5 Tips for Acing a Job Interview

The job market is a tough place, especially for new graduates waving degrees and diplomas and looking to make a bold new name for themselves. However, the current climate has made for a uniquely flexible desire for a versatile new workforce that can handle the rigors of working from home while collaborating with clients and coworkers professionally and efficiently without missing a beat. No matter your industry or expertise, the dreaded interview process still presents a major hurdle for those prone to nervousness.

Take Care of Your Body

This might seem skin deep, but maintaining a healthy lifestyle is incredibly beneficial for your energy and happiness. This includes eating healthy and exercise, but also working in a skincare routine. Taking control of your skin, whether you have an oily skin type or yours is pesky combination skin, proper hydration with daily moisture and a basic pore cleanser go a long way to boosting your mood and self-confidence. A healthy face feels great, allowing you to put your best foot forward when it comes time to crush an interview.

Know Your Equipment

Practicing with the equipment you will be using before the interview is a great way to present yourself as a knowledgeable and professional employee going forward. If your career requires extensive use of a software package or particular audio or video hardware, you should take the time to master its use. In addition, all corporate spaces today make use of video conferencing, remote meetings, and a range of technical solutions from Bluetooth to multiple displays. Understanding these technical requirements will prepare you for both the interview process and the job once you’ve landed it!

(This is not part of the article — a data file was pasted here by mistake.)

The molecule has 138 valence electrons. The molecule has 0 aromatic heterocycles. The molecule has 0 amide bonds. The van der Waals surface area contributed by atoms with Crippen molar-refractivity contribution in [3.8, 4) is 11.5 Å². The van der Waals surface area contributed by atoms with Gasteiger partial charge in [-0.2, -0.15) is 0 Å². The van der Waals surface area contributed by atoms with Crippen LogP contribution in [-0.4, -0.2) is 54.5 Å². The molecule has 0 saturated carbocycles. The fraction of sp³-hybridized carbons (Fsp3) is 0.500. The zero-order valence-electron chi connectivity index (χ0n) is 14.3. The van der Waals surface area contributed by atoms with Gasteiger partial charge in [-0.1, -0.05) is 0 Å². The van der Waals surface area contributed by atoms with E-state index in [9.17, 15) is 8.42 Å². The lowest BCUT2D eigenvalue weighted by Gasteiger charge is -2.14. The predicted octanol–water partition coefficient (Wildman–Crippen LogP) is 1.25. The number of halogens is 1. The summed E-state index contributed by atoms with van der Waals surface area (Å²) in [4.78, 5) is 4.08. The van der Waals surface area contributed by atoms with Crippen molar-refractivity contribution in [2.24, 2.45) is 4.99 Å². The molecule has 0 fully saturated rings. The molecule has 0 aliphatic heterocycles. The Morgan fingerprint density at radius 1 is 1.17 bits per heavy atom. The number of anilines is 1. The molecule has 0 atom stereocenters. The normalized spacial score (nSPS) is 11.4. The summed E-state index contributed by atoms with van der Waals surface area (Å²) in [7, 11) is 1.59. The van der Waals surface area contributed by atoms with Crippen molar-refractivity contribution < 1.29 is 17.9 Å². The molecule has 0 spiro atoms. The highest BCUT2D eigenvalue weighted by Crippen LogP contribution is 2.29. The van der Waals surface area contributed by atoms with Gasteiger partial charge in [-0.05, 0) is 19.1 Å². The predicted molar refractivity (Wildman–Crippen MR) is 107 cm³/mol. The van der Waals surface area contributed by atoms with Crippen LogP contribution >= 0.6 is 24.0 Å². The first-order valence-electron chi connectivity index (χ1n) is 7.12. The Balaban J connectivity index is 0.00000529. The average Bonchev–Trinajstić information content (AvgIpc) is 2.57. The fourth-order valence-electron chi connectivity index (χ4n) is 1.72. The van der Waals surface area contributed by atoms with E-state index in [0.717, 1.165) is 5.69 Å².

Master the Redirect

Questions framed around exposing your “biggest weakness” have become the bane of a job seeker’s existence. These types of questions are traps, rather than thinking about what you do poorly, try to understand how you can redirect the interviewer away from these negative questions. Change: “I get distracted,” into: “I am a frequent multi-tasker that approaches problems in a dynamic way. I perform best under pressure and often find stressful, challenging environments more interesting and conducive to my work style.” By redirecting these questions, you show yourself as a proactive thinker that always tries to get ahead of the problems that lie just beyond your team’s visibility but also allows you to sidestep questions that seek to extract potentially damaging information.

Reframe “Day One”

Rather than understanding the first day on the job as “day one,” you should change your approach to work and mentally prepare yourself for the interview as this first day. Be bold—if you don’t see yourself in the position the interviewer won’t either! By thinking of the interview as your first day, you can relax in the lead up to the big moment and perform at your best.

Dress for the Job

Thinking of the interview as day one is a great way to reframe the interview process for your benefit, but the last step to completing this new focus means dressing for the job. You might have heard that dressing for one step above on the corporate ladder is the standard for interviewing, but you don’t have to overextend yourself to impress. Finding women’s work clothes doesn’t have to be an endeavor, shopping around at an outlet or finding bargains off-season from your favorite brand functions as an easy workaround to target those expensive price tags. Additionally, buying bargains and frequenting your local tailor can give you the perfect, fitted, and professional look without splashing out on expensive high-end pieces that are made to measure and cost an arm and a leg.

Preparing for an interview doesn’t have to be a daunting task. Understanding the role and keeping yourself healthy, happy, and competitive go hand in hand, allowing you to knock it out of the park every time you schedule a sit down with a new prospective employer.

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